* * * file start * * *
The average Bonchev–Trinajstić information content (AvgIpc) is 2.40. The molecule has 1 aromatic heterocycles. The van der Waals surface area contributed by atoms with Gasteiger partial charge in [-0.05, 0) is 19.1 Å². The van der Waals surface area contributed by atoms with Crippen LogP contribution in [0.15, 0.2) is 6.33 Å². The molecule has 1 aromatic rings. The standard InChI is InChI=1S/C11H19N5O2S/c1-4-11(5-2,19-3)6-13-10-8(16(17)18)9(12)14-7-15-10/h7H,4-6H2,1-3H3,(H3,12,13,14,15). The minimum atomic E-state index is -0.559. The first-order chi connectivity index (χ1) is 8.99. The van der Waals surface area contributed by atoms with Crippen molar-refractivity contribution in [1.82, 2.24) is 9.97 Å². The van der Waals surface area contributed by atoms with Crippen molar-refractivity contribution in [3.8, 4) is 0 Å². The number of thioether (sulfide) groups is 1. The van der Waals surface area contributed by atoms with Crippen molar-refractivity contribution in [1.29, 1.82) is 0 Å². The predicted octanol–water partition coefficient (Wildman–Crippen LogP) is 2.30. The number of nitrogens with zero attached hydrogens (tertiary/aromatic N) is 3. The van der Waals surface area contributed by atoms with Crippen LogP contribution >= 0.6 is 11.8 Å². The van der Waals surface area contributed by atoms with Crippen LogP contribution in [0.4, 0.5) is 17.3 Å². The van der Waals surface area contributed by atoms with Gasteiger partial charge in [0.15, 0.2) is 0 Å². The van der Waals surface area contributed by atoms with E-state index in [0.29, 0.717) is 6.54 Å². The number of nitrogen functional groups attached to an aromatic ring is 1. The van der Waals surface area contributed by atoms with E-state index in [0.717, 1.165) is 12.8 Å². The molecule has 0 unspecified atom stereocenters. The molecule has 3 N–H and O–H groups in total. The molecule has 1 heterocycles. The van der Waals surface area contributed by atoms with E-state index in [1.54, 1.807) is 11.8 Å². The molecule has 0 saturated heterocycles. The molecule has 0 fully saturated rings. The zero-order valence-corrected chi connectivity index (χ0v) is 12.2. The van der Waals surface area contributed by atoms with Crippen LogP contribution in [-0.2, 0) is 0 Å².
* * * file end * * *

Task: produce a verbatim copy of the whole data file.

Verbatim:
The average Bonchev–Trinajstić information content (AvgIpc) is 2.40. The molecule has 1 aromatic heterocycles. The van der Waals surface area contributed by atoms with Gasteiger partial charge in [-0.05, 0) is 19.1 Å². The van der Waals surface area contributed by atoms with Crippen LogP contribution in [0.15, 0.2) is 6.33 Å². The molecule has 1 aromatic rings. The standard InChI is InChI=1S/C11H19N5O2S/c1-4-11(5-2,19-3)6-13-10-8(16(17)18)9(12)14-7-15-10/h7H,4-6H2,1-3H3,(H3,12,13,14,15). The minimum atomic E-state index is -0.559. The first-order chi connectivity index (χ1) is 8.99. The van der Waals surface area contributed by atoms with Crippen molar-refractivity contribution in [1.82, 2.24) is 9.97 Å². The van der Waals surface area contributed by atoms with Crippen molar-refractivity contribution in [3.8, 4) is 0 Å². The number of thioether (sulfide) groups is 1. The van der Waals surface area contributed by atoms with Crippen molar-refractivity contribution in [1.29, 1.82) is 0 Å². The predicted octanol–water partition coefficient (Wildman–Crippen LogP) is 2.30. The number of nitrogens with zero attached hydrogens (tertiary/aromatic N) is 3. The van der Waals surface area contributed by atoms with Crippen LogP contribution >= 0.6 is 11.8 Å². The van der Waals surface area contributed by atoms with Crippen LogP contribution in [0.4, 0.5) is 17.3 Å². The van der Waals surface area contributed by atoms with Gasteiger partial charge in [0.15, 0.2) is 0 Å². The van der Waals surface area contributed by atoms with E-state index in [0.29, 0.717) is 6.54 Å². The number of nitrogen functional groups attached to an aromatic ring is 1. The van der Waals surface area contributed by atoms with E-state index in [0.717, 1.165) is 12.8 Å². The molecule has 0 unspecified atom stereocenters. The molecule has 3 N–H and O–H groups in total. The molecule has 1 heterocycles. The van der Waals surface area contributed by atoms with E-state index in [1.54, 1.807) is 11.8 Å². The molecule has 0 saturated heterocycles. The molecule has 0 fully saturated rings. The zero-order valence-corrected chi connectivity index (χ0v) is 12.2. The van der Waals surface area contributed by atoms with Crippen LogP contribution in [-0.2, 0) is 0 Å².